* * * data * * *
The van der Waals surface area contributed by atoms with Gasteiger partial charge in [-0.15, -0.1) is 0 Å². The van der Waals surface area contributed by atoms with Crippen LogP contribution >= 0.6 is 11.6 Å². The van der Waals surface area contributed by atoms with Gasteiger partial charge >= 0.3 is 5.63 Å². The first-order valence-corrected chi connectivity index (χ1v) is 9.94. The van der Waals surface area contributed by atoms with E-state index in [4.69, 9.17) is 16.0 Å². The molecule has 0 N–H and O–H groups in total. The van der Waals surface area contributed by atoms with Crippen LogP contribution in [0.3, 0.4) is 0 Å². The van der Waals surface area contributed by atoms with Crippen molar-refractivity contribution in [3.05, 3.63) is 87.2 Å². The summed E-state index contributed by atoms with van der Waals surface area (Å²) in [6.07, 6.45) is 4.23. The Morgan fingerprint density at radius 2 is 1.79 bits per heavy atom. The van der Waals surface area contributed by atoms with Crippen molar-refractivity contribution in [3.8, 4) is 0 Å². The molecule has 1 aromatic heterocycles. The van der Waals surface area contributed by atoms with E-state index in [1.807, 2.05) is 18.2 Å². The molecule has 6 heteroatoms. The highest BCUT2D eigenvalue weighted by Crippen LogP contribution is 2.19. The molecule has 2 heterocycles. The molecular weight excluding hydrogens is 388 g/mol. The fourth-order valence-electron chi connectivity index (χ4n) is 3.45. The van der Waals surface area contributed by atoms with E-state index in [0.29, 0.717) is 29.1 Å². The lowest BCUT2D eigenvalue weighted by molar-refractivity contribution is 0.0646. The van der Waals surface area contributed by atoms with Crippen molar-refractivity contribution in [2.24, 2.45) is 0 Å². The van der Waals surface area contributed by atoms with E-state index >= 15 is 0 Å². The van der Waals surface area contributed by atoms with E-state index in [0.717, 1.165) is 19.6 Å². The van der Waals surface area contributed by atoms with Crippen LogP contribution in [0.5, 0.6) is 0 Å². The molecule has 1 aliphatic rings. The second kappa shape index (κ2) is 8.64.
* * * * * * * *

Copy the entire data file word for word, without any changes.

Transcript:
The van der Waals surface area contributed by atoms with Gasteiger partial charge in [-0.15, -0.1) is 0 Å². The van der Waals surface area contributed by atoms with Crippen LogP contribution >= 0.6 is 11.6 Å². The van der Waals surface area contributed by atoms with Gasteiger partial charge >= 0.3 is 5.63 Å². The first-order valence-corrected chi connectivity index (χ1v) is 9.94. The van der Waals surface area contributed by atoms with E-state index in [4.69, 9.17) is 16.0 Å². The molecule has 0 N–H and O–H groups in total. The van der Waals surface area contributed by atoms with Crippen LogP contribution in [0.3, 0.4) is 0 Å². The van der Waals surface area contributed by atoms with Crippen molar-refractivity contribution in [3.05, 3.63) is 87.2 Å². The summed E-state index contributed by atoms with van der Waals surface area (Å²) in [6.07, 6.45) is 4.23. The Morgan fingerprint density at radius 2 is 1.79 bits per heavy atom. The van der Waals surface area contributed by atoms with Crippen molar-refractivity contribution in [3.8, 4) is 0 Å². The molecule has 1 aromatic heterocycles. The van der Waals surface area contributed by atoms with E-state index in [1.807, 2.05) is 18.2 Å². The molecule has 6 heteroatoms. The highest BCUT2D eigenvalue weighted by Crippen LogP contribution is 2.19. The molecule has 2 heterocycles. The molecular weight excluding hydrogens is 388 g/mol. The fourth-order valence-electron chi connectivity index (χ4n) is 3.45. The van der Waals surface area contributed by atoms with E-state index in [0.29, 0.717) is 29.1 Å². The lowest BCUT2D eigenvalue weighted by molar-refractivity contribution is 0.0646. The van der Waals surface area contributed by atoms with Crippen molar-refractivity contribution in [2.24, 2.45) is 0 Å². The van der Waals surface area contributed by atoms with E-state index >= 15 is 0 Å². The van der Waals surface area contributed by atoms with E-state index in [0.717, 1.165) is 19.6 Å². The van der Waals surface area contributed by atoms with Crippen LogP contribution in [0.5, 0.6) is 0 Å². The molecule has 1 aliphatic rings. The second kappa shape index (κ2) is 8.64.